Tuesday, July 18, 2017

`Strength and Weakness of the Human Intellect'

“Whilst in Florence, Hazlitt, attired in a dress-coat and nankeen trousers half-way up his legs, leaving his stockings well visible over his shoes, presented himself at the Palazzo Medici and demanded to see Landor, an act of courage which excited the admiration and aroused the fears of the English residents.”

Yes, but for whom, Landor or Hazlitt? This was a meeting of tempestuous tempers. Both men raged at the world, perceiving insults where none was intended and issuing them for the sheer cranky fun of it. Arthur Krystal writes of Hazlitt: “The man suffered from intellectual Tourette’s syndrome: he simply could not keep his mouth shut.” And Adam Roberts, author of Landor’s Cleanness (2014), writes: “Landor was a choleric individual, given to sudden rages, whilst also magnanimous, kind-hearted and loyal to his friends.” It’s foolish to expect consistency of either man, except in the brilliance of much of their writing. The passage at the top is from Augustine Birrell’s William Hazlitt (1902), a title in the “English Men of Letters,” a series of biographies by prominent writers (Henry James on Hawthorne, Leslie Stephen on Dr. Johnson) and published by Macmillan. Birrell loves Hazlitt unconditionally, despite his prickly nature. Of the meeting with Landor he continues:

“The two men got on exceedingly well. Hazlitt has reviewed the first two volumes of the Imaginary Conversations in the Edinburgh [Review]; and though he had, with all the `spectacled gravity’ of an austere critic, found his author guilty of a strange lack of temper and decorum, and full of arrogance and caprice, he had also greatly delighted in many of the Conversations, and had written of them with feeling and enthusiasm.”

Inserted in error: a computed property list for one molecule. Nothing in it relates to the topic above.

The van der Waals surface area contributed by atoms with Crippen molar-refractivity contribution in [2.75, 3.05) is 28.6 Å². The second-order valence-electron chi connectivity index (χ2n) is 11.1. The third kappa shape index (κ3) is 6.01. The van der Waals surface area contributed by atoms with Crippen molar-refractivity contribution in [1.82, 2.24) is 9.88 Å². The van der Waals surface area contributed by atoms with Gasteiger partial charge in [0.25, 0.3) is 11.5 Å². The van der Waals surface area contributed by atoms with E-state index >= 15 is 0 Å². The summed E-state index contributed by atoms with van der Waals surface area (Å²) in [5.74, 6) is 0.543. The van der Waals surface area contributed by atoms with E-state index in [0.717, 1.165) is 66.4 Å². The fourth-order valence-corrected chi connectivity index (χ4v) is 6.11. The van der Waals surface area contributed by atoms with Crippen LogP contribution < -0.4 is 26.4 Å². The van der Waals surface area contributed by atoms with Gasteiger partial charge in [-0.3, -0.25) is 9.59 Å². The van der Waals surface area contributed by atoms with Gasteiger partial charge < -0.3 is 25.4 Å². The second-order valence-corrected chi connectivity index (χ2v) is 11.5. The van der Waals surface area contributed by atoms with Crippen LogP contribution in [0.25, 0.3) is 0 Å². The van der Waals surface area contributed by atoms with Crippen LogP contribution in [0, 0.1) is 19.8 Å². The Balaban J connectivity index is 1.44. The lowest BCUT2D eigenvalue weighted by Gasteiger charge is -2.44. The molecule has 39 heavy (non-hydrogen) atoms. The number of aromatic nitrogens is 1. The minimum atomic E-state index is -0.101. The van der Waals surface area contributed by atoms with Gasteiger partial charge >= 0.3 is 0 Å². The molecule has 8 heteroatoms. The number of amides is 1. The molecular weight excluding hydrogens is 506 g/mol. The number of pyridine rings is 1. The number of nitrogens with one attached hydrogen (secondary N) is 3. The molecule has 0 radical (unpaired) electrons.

With volatile, mercurial temperaments, it’s futile to look for constancy, and it’s naïve to expect those we admire to unwaveringly like and admire each other. One would love to read the “imaginary conversations” of Hazlitt and Landor. Birrell notes that the two men shared “obvious resemblances,” and adds: “Both hated kings far better than they loved peoples. Neither of them was the least a democrat.” Here is Landor speaking of Hazlitt, giving praise while taking it away, as quoted by John Forster in his Life of Landor (1868):

“Hazlitt’s books are delightful to read, pleasant always, often eloquent and affecting in the extreme. But I don’t get much valuable criticism out of them. Coleridge was worth fifty of him in that respect. A point may be very sharp, and yet not go very deep; and the deficiency of penetrating may be the result of its fineness. A shoemaker whose shoes are always well pollisht [sic] and always neatly cut out, but rarely fit, is not of much use to us.”

And from 1824, here is the opening of Hazlitt’s review of Landor’s Imaginary Conversations:
“This work is as remarkable an instance as we have lately met with of the strength and weakness of the human intellect. It displays considerable originality, learning, acuteness, terseness of style, and force of invective — but it is spoiled and rendered abortive throughout by an utter want of temper, of self-knowledge, and decorum.”  

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